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Abdus Sattar Ghazali

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June 25, 2015

UN report details massive Israeli war crimes in Gaza in 2014

By Abdus Sattar Ghazali

The UN Commission appointed to investigate the Israeli attack on Gaza in July-August 2014, has published its report which strongly condemns the Israeli attacks on civilian targets which may have been war crimes.  However, in a bid to 'balance' the findings of the Israeli atrocities, the report also holds Hamas committing war crimes during Israel’s aggression on Gaza last summer.

The UN commission determined that the death and destruction carried out by Israel in Gaza were not isolated events but followed in an ever more brutal fashion the war crimes and atrocities of previous wars on Gaza and Lebanon. It was “concerned that impunity prevails across the board for violations of international humanitarian law and international human rights law allegedly committed by Israeli forces.” It called on Israel to break with its “recent lamentable track record in holding wrongdoers responsible.”

The report pointed out: “During the ground operations, the Israel Defense Forces used explosive weapons extensively in densely populated areas of Gaza.” It adds that such use was “highly likely to constitute a violation of the prohibition of indiscriminate attacks. Such use may, depending on the circumstances, qualify as a direct attack against civilians, and may therefore amount to a war crime.

It also condemned the extrajudicial executions by Hamas of two dozen Palestinians accused of collaborating with the enemy as a war crime.

2,251 Palestinians were killed

In total, 2,251 Palestinians were killed, including 1,462 Palestinian civilians, among them 551 children, the report states. “The death toll alone speaks volumes,” said the report. More than 11,000 Palestinians, including 3,540 women and 3,436 children, were injured with almost 10 percent suffering permanent disabilities.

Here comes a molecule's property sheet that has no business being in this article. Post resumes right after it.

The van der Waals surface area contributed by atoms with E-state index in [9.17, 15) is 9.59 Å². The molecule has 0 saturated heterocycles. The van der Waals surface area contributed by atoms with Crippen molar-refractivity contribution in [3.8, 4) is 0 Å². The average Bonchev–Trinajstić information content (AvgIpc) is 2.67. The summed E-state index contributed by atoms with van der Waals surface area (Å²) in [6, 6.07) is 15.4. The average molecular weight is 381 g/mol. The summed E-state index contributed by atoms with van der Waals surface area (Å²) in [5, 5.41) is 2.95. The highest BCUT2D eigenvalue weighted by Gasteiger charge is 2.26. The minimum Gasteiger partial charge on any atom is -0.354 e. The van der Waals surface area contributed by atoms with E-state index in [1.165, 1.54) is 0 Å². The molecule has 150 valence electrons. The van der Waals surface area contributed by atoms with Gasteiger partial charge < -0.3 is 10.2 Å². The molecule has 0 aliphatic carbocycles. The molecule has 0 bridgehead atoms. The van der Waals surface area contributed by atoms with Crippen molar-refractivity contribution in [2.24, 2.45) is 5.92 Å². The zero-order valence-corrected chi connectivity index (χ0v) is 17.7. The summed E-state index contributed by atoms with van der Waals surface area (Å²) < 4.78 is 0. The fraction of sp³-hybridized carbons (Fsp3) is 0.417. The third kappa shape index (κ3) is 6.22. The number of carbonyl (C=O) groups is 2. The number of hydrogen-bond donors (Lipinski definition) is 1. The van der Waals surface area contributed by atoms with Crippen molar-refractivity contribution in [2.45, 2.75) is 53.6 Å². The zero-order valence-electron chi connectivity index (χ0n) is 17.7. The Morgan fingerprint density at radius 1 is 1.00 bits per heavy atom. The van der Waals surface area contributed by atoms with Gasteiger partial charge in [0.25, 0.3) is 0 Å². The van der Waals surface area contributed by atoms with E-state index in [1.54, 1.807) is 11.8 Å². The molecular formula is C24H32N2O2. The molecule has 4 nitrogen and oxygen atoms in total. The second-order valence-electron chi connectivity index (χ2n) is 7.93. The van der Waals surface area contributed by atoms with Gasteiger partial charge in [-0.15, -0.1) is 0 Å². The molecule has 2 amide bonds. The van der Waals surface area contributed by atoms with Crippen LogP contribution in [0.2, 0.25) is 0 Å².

Six civilians died in Israel and more than 60 Israeli soldiers died in fighting with the Palestinian resistance.

Israel carried out more than 6,000 airstrikes on Gaza last summer, the report states, including “targeted attacks on residential and other buildings.”

But a key finding is that the mass destruction and killing inflicted by Israel, often amounting to war crimes, “may have constituted military tactics reflective of a broader policy, approved at least tacitly by decision-makers at the highest levels of the Government of Israel.”

This finding provides an important basis for Palestinians to pursue Israeli leaders, not just their uniformed subordinates, and bring them to justice in international courts.

On the issue of the targeting of residential homes with precision weapons, the report examined 15 specific cases in which 216 people were killed, including 115 children and 50 women.

Palestinian  rockets

Addressing Palestinian tactics, the report said the “indiscriminate” use of rockets and mortars by armed Palestinian groups against civilians constituted violations of international humanitarian law. “The intent of some Palestinian armed groups to direct attacks against civilians is demonstrated by statements indicating that their intended targets were civilians or large population centers in Israel,” the report said.

The Palestinians’ “primary purpose of the rocket attacks was to spread terror among the civilian population, in violation of international humanitarian law,” the report said.

The report also notes that the “majority of projectiles fired by Palestinian armed groups consisted of rockets that at best were equipped with only rudimentary guidance systems and in the vast majority of cases had none at all.”